In particular, the firing procedure often led to unpredictable outcomes, akin to uneven color, veins, or blisters��such "imperfections" gave each bit a unique character. Often the pots were plain suit, blank canvases to adorn with desirable colors, textures, and painted imagery. French Art Nouveau craftsmen constructed two-tone marbelized and crystalline results, as well as the deep flamb�� red referred to as sang-de-boeuf and metal glazes in rich colors like blue, yellow, orange, and purple. Other ceramists put their energy into growing unique shapes for his or her pots, making fluid-shopping vases inspired by Japanese ceramics, some even shaped like plant life or foliage. Three-dimensional relief results were accomplished by sculpting damp clay into flower blooms, plant stalks, animals, or maidens. Handles were shaped like scrolls, branches, leaves, or even seductively arching women. The rim of the vase can be manipulated into the shapes of leaves or flower buds. Finally, Art Nouveau pottery produced by major factories, as adversarial to individual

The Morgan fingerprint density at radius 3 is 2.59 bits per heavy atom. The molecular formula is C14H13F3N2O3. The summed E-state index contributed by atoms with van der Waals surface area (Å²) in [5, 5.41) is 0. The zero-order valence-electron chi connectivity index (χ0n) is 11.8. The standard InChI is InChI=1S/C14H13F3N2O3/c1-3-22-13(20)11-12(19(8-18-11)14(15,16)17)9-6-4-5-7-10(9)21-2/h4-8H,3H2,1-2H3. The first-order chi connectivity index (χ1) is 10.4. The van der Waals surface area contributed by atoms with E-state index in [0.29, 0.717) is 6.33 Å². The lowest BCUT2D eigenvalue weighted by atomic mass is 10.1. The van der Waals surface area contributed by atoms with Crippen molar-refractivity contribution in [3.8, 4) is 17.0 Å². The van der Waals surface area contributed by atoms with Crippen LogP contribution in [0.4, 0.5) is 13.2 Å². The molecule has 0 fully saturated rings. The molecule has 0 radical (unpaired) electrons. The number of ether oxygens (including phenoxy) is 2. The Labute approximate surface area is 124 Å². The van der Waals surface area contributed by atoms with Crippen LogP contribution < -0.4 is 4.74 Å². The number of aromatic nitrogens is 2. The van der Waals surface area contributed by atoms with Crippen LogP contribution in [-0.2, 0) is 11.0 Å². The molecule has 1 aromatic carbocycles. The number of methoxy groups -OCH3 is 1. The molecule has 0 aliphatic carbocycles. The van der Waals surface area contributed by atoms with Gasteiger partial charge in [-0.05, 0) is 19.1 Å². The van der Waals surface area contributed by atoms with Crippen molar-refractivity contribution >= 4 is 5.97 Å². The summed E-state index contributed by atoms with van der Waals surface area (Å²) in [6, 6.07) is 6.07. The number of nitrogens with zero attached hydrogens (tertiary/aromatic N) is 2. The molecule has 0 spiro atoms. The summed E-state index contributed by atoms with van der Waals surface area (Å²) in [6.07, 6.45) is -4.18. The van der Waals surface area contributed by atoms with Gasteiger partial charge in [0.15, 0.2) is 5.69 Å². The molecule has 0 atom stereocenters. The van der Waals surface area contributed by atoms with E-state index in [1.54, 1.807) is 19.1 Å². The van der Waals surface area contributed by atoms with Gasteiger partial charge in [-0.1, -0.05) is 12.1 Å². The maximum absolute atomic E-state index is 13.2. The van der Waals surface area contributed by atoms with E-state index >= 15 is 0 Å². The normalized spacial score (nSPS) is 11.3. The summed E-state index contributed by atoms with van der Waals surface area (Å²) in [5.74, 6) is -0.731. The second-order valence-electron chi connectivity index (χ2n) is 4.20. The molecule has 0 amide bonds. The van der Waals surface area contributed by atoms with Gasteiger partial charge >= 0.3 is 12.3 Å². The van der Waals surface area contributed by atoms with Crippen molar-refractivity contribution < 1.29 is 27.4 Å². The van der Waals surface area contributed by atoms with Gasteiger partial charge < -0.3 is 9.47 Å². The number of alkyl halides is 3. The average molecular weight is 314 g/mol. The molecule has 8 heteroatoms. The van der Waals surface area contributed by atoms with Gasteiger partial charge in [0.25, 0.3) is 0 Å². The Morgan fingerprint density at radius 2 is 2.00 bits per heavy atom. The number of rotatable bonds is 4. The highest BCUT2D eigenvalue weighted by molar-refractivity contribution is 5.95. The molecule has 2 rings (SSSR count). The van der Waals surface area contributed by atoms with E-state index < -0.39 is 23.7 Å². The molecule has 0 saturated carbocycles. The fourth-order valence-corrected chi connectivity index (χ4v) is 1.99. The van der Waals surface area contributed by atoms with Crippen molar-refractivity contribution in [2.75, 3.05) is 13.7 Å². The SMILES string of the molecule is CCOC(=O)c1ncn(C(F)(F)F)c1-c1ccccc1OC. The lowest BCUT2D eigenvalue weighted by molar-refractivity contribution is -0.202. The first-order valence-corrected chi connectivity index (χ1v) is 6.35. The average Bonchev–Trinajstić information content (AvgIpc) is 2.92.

artists, tended to emphasize surface ornament over experimental glazes. These pieces were embellished with imagery encouraged by Viennese Secessionists and Jugendstil artists in addition to Japanese art, adding blooming plants, exotic birds like peacocks, and the hugely ordinary femme-fleur, or flower woman. Slip, or colored liquid clay, was often used to decorate Art Nouveau pots. Minton in specific favourite
"tube-lining" by which slip is squeezed onto a vase in thin lines, in much an analogous way icing is utilized to a cake.